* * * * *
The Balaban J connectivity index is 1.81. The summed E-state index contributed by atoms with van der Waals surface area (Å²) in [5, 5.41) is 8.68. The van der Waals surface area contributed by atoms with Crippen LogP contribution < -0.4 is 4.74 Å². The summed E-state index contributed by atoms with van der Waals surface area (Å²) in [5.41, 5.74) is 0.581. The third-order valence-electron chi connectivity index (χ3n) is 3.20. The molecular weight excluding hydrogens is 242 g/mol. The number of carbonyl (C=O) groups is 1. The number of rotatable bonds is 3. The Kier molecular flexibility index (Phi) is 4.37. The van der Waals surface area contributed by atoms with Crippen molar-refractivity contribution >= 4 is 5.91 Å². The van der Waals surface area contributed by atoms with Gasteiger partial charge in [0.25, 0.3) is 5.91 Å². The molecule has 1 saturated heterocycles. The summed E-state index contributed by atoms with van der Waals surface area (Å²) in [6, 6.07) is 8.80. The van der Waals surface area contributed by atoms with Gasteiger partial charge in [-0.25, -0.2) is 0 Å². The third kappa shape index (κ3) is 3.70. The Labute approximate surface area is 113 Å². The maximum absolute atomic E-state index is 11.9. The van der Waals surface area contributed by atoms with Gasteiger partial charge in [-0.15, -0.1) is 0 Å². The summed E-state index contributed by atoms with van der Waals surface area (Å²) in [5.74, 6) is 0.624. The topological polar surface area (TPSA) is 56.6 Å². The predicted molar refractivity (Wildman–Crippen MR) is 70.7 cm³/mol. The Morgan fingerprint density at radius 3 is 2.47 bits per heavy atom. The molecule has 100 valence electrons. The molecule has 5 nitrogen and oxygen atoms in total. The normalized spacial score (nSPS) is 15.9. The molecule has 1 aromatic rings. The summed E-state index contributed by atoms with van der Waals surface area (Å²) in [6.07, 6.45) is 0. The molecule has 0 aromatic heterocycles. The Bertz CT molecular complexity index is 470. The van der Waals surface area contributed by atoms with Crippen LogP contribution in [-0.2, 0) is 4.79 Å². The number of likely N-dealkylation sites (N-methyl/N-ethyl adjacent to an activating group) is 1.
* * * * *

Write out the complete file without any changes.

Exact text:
The Balaban J connectivity index is 1.81. The summed E-state index contributed by atoms with van der Waals surface area (Å²) in [5, 5.41) is 8.68. The van der Waals surface area contributed by atoms with Crippen LogP contribution < -0.4 is 4.74 Å². The summed E-state index contributed by atoms with van der Waals surface area (Å²) in [5.41, 5.74) is 0.581. The third-order valence-electron chi connectivity index (χ3n) is 3.20. The molecular weight excluding hydrogens is 242 g/mol. The number of carbonyl (C=O) groups is 1. The number of rotatable bonds is 3. The Kier molecular flexibility index (Phi) is 4.37. The van der Waals surface area contributed by atoms with Crippen molar-refractivity contribution >= 4 is 5.91 Å². The van der Waals surface area contributed by atoms with Gasteiger partial charge in [0.25, 0.3) is 5.91 Å². The molecule has 1 saturated heterocycles. The summed E-state index contributed by atoms with van der Waals surface area (Å²) in [6, 6.07) is 8.80. The van der Waals surface area contributed by atoms with Gasteiger partial charge in [-0.25, -0.2) is 0 Å². The third kappa shape index (κ3) is 3.70. The Labute approximate surface area is 113 Å². The maximum absolute atomic E-state index is 11.9. The van der Waals surface area contributed by atoms with Gasteiger partial charge in [-0.15, -0.1) is 0 Å². The summed E-state index contributed by atoms with van der Waals surface area (Å²) in [5.74, 6) is 0.624. The topological polar surface area (TPSA) is 56.6 Å². The predicted molar refractivity (Wildman–Crippen MR) is 70.7 cm³/mol. The Morgan fingerprint density at radius 3 is 2.47 bits per heavy atom. The molecule has 100 valence electrons. The molecule has 5 nitrogen and oxygen atoms in total. The normalized spacial score (nSPS) is 15.9. The molecule has 1 aromatic rings. The summed E-state index contributed by atoms with van der Waals surface area (Å²) in [6.07, 6.45) is 0. The molecule has 0 aromatic heterocycles. The Bertz CT molecular complexity index is 470. The van der Waals surface area contributed by atoms with Crippen LogP contribution in [-0.2, 0) is 4.79 Å². The number of likely N-dealkylation sites (N-methyl/N-ethyl adjacent to an activating group) is 1.